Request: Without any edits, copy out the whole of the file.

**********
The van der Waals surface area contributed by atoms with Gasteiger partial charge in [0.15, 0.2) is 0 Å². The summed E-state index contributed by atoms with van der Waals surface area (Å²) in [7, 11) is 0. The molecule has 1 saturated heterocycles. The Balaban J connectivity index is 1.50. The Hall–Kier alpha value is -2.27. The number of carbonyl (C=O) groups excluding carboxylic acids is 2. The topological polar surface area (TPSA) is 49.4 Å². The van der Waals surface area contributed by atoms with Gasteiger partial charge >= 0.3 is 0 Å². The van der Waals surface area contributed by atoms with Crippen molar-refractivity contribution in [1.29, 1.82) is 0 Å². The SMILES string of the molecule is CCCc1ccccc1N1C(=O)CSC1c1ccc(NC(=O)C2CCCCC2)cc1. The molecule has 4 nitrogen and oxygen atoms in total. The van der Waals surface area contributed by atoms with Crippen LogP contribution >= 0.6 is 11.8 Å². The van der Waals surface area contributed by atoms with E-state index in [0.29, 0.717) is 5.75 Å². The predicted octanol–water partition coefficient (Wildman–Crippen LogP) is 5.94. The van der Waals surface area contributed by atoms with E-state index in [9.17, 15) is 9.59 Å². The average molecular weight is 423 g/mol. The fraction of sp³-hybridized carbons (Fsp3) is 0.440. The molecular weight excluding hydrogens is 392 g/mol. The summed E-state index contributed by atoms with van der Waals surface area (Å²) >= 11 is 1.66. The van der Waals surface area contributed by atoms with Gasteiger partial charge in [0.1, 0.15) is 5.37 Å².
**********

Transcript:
The van der Waals surface area contributed by atoms with Gasteiger partial charge in [0.15, 0.2) is 0 Å². The summed E-state index contributed by atoms with van der Waals surface area (Å²) in [7, 11) is 0. The molecule has 1 saturated heterocycles. The Balaban J connectivity index is 1.50. The Hall–Kier alpha value is -2.27. The number of carbonyl (C=O) groups excluding carboxylic acids is 2. The topological polar surface area (TPSA) is 49.4 Å². The van der Waals surface area contributed by atoms with Gasteiger partial charge >= 0.3 is 0 Å². The van der Waals surface area contributed by atoms with Crippen molar-refractivity contribution in [1.29, 1.82) is 0 Å². The SMILES string of the molecule is CCCc1ccccc1N1C(=O)CSC1c1ccc(NC(=O)C2CCCCC2)cc1. The molecule has 4 nitrogen and oxygen atoms in total. The van der Waals surface area contributed by atoms with Crippen LogP contribution >= 0.6 is 11.8 Å². The van der Waals surface area contributed by atoms with E-state index in [0.29, 0.717) is 5.75 Å². The predicted octanol–water partition coefficient (Wildman–Crippen LogP) is 5.94. The van der Waals surface area contributed by atoms with E-state index in [9.17, 15) is 9.59 Å². The average molecular weight is 423 g/mol. The fraction of sp³-hybridized carbons (Fsp3) is 0.440. The molecular weight excluding hydrogens is 392 g/mol. The summed E-state index contributed by atoms with van der Waals surface area (Å²) >= 11 is 1.66. The van der Waals surface area contributed by atoms with Gasteiger partial charge in [0.1, 0.15) is 5.37 Å².